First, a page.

As Seen On
So often we come to a dead end in our health/weight loss efforts. Then we begin again in hopes that it will turn out differently, and we end up back at the same dead end, over and over again. Losing the same 20 lbs every single year. So many of us do it, I know I have. But why? Why do we put ourselves through this crazy up and down cycle of binge, diet, repeat every single year?This is the question I asked myself back in 2011 when I was making my worn-out New Years Resolution to start another new diet that I would stick to for the rest of my life, then quit by February or March.
I realized that a lot of the reason I never stuck to diets were that if I “cheated” or ate something off the diet, I would throw my hands up and say- I knew I couldn’t do it, I am never going to lose this weight. What a failure I am. Then I would proceed to binge since I’d already “blown it” anyway.
I have come to realize as a Health Coach that my self-esteem and love for myself is a crucial part of getting healthy. I started asking myself what would I tell my son or my best friend if they were going through the same thing? If I saw them straying from their diet would I be yelling the same brutal insults that I used on myself? Heck NO! I would tell them that maybe that particular diet is too restrictive, or that they deserve to enjoy a treat once in a while or that their body is just fine the way it is, and that there’s no need for crazy dieting in the first place.
Today on my blog, I’ve got someone very special here to share her secrets about effective ways to boost your self-esteem.Her name is Coral Link, and she’s a practicing Psychotherapist here in Denver. She’s also the creator of the Self-Esteem Bootcamp.
When it comes to loving yourself, and improving your self worth, this girl seriously gets it (because she’s been there too)! That’s why I asked her to come on the blog and share some of her secrets on how to improve your life with a healthy dose of Self-Esteem boosting tricks.
Take it away Coral!
Many of us have a problem that we might not be aware of. We don’t love ourselves enough. To prove this point, think about the last 24 hours and consider how many times you judged, compared, criticized, blamed, or minimized a success or an achievement?
What about the times you have said: I’ll be good enough when I lose that extra 20 pounds? Or when I get that raise I’ll feel confident? Or when I meet the man/woman of my dreams I will be whole? These types of self-talk perpetuate a sense of unworthiness that prevents us from living our best lives in the present. It also tends to result in self-sabotage, putting us farther away from our goals.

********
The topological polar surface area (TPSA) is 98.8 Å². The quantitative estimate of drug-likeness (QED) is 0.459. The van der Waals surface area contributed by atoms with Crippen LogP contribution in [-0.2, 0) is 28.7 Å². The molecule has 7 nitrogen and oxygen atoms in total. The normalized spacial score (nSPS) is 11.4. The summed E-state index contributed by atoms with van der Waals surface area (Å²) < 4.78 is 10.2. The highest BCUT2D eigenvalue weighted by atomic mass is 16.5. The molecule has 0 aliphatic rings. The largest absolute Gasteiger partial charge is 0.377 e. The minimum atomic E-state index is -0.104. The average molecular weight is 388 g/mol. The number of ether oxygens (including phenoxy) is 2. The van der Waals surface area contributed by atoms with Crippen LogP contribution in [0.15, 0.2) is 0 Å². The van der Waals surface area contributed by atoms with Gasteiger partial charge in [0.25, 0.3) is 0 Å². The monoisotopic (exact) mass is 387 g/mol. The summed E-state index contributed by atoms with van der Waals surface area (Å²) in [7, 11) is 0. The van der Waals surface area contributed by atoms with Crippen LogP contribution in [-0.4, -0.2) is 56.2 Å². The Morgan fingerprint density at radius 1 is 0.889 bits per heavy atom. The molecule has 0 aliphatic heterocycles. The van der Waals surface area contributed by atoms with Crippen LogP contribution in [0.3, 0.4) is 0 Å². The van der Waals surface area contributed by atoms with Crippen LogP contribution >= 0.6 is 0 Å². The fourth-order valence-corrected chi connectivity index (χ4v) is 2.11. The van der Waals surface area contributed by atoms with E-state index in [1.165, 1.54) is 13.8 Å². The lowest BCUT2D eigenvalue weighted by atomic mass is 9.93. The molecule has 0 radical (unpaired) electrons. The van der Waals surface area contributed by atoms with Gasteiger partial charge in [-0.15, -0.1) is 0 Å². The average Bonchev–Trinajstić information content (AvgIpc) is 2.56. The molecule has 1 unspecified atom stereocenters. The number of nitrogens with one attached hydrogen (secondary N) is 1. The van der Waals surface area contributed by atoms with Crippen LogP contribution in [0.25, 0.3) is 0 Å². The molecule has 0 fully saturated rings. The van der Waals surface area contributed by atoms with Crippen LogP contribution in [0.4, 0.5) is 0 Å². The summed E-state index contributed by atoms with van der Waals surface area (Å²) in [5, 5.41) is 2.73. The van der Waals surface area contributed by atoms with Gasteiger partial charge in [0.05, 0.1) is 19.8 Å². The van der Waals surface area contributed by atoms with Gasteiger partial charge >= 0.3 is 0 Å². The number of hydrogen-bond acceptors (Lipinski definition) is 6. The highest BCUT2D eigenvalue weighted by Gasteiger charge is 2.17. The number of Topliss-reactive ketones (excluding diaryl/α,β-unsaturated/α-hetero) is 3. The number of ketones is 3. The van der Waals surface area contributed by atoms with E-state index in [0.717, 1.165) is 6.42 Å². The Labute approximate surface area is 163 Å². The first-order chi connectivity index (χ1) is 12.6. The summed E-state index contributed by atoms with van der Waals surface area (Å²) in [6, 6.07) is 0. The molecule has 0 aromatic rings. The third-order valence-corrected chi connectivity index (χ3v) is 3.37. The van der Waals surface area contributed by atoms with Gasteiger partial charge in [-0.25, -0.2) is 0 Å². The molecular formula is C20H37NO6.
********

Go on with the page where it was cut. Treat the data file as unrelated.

Have you ever been so close to reaching something you’ve desired and then POW! Something gets in the way? Often, we are our own worse enemies creating barriers to success because we’re not sure we are good enough to get there. I know I have. There were times in the past that I would close up or get defensive in relationships because I was afraid of rejection. I wanted to have a partner so badly but it never seemed to work out. After my own therapy and work around the issue I realized I had created a story about who I needed to be to be loved by another person. Most of my worry was around if someone else would like me, meanwhile I felt inadequate inside.
We are all susceptible to moments of perfectionism, unrealistic expectations and self-judgement. But the truth is, we are all imperfect in one way or another and that’s ok because it makes us real.
The further away we are from embracing ourselves as we are now, the more and more we feel like we aren’t measuring up. My challenge to you is to practice self-compassion for all the things you don’t like about yourself. Put a stop to the inner voice that tells you you can’t or that you will fail.
Wondering how to get started? Below are some suggested tips:
1. Take time to soak-in a compliment. How many times have you received a compliment that you’ve minimized or dismissed? Learning to love ourselves means to sit with the good things others see in us even if it’s uncomfortable.
2. Become aware of perfectionistic thoughts. Who doesn’t want to be the perfect parent, the perfect partner, have the perfect job etc. Most of us are far from perfect and we tend to get stuck in what life “should” look like. Practice noticing all or nothing thinking and reframing self-talk so that it is more realistic .
3. Identify ANTs (automatic negative thoughts). These thoughts are like daggers to feelings of self-worth. Use mindfulness to notice when and in what circumstances they come up.
4. Use specific language to describe a situation rather than labels. Example: ‘When I didn’t lose weight this week I was disappointed’, NOT ‘I’m a failure because I didn’t reach my goal’.
5. Identify strengths and remind yourself of them often.
6. Practice healthy-striving self-talk: “I am doing this for me,”“I can do this”“these are the reasons I’m worth it”